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Vintage Suits Reproductions

Discussion in 'Suits' started by Hershy, Apr 12, 2012.

  1. I searched reproductions on AAAC, London Lounge and here.

    Since I only know Matt Deckard, i just wanted to know are there any other great vintage reproductions. if so, what is your favorite?
  2. Magnoli did some suits. Do a search for Magnoli in the lounge.
  3. Senator Jack did Jamaica 66 suits too.
  4. I've never been all that impressed with any mass market* vintage reproductions I've seen. Magnoli's are so far away from being period accurate it's not even funny. Hideki Okisaka produced suits that folks here rave about, but on further reflection, they seem almost pastiche to me. There's something of the stage about them. Deckard's are getting close, and Jack's are better. But still, they're not quite right. I think Jack's 60s suits are the best repros I've seen - they are closer to his aesthetic, after all, so I think his creative input was of great help in developing the repro.

    I did feel the fabric Jack was going to use on his 1930s repros one of his trips to London, and it was heavy, but not quite heavy enough, IMO.


    *Wes (why can't I remember his user name?) in Sydney has a very good tailor who does very good repros, and I don't include that here as it's not really accessible to those outside the Australian east coast.
  5. Chasseur

    Chasseur Call Me a Cab

    I am newbie in this realm. I have had Magnoli make some trousers for me, and I've talked in some detail with Matt about getting a suit done. So those are both options and I've had good experiences with both of them.

    Another option I would recommend:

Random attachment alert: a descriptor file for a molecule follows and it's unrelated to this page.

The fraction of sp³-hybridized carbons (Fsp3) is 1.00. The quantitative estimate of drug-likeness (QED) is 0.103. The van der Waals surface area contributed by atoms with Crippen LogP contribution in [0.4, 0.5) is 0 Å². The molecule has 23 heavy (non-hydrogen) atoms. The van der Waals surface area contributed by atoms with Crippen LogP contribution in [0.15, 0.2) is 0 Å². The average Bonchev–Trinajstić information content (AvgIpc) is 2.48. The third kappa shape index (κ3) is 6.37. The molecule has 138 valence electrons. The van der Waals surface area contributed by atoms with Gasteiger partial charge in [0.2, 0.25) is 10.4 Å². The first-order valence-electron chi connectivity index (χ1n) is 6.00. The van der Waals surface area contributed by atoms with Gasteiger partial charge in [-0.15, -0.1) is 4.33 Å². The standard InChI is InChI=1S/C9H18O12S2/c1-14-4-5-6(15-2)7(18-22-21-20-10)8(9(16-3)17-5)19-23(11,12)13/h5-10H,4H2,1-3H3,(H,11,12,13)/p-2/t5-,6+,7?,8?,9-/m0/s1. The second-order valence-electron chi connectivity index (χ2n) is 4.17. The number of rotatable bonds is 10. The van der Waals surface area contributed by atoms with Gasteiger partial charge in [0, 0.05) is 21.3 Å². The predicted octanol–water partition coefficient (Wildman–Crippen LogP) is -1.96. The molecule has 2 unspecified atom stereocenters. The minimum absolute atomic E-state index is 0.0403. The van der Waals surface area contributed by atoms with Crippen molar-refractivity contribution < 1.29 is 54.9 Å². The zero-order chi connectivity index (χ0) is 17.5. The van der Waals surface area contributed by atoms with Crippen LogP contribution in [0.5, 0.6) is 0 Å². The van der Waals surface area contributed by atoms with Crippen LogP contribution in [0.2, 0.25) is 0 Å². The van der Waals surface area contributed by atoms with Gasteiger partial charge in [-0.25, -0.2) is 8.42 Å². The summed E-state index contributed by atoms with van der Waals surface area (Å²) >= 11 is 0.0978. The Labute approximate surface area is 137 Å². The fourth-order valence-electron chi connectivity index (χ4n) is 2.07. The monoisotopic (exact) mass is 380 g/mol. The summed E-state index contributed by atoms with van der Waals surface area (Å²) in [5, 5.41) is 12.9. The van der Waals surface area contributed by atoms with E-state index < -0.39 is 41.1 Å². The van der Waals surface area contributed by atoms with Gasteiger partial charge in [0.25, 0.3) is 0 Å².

(1) Find a good tailor who you can spend time with to get fitting down pat (so either local or a place you visit often). There will be many aspects to a vintage suit/jacket that most modern tailors will not "like" and they will recommend against them so you'll have to spend some time on this ("why so wide on the DB button placement?" "No sir you do not want armholes that high it'll cut into your armpit," "No sir, its not recommended to have skeletal lining in your jacket" etc.).

    (2) Then ask to see if they can copy some vintage pieces you like that you've bought. Try it with cheaper fabric first to see how things turn out (will not be 100% first time... maybe second too).

    (3) Then if you like things then try again with a fabric you really want. As the Baron says the fabric will be a major issue. Most fabric today will be too light, and many of the cool choices of back then will either be hard to fine, limited in choice, expensive, or not availible (try finding good cream/off white flannels for tennis/cricket trousers...). Its hard to find good fabrics outside of overcoat and thick tweeds heavier than 12-13oz today, where most of my vintage suits are heavier than that in weight.

    not cheap or quick but you'll eventually get good results.
  6. Two Types

    Two Types I'll Lock Up

    Finding the balance between someone who immediately understands what you are looking for, and who has the talent to pull it off, is the real issue. Many years ago i was lucky and found such a person. Then she retired.

    I know it might not be easy, but I would recommend finding the ideal suit - even if it is absolutely ruined (moths etc). Then have it copied by a trustworthy tailor.

    I have been using 'Bookster', a UK based online company. They have copied a pair of trousers cut from a 1930s pattern. And they will tweak their basic jacket shape, offering details such as peaked lapels and belt backs. If you are very nice to them, they will even make a jacket with a higher armscye (though I have yet to see the results of this option). Again, this is not ideal and will not produce the perfect vintage repro, but it can be an affordable option.

    Good luck.
  7. Two Types

    Two Types I'll Lock Up

  8. Chasseur

    Chasseur Call Me a Cab

    Spot on Two types!
  9. i don't like the term reproductions when it comes to suits, because i think a reproduction will only ever be a pale imitation of something better. for a modern made suit to have the quality of a vintage suit it has to be made with the integrity of the original rather than just copying (usually badly) the surface appearance. this can only happen when the maker knows vintage suits inside out. it can't happen in a suit factory in Turkey.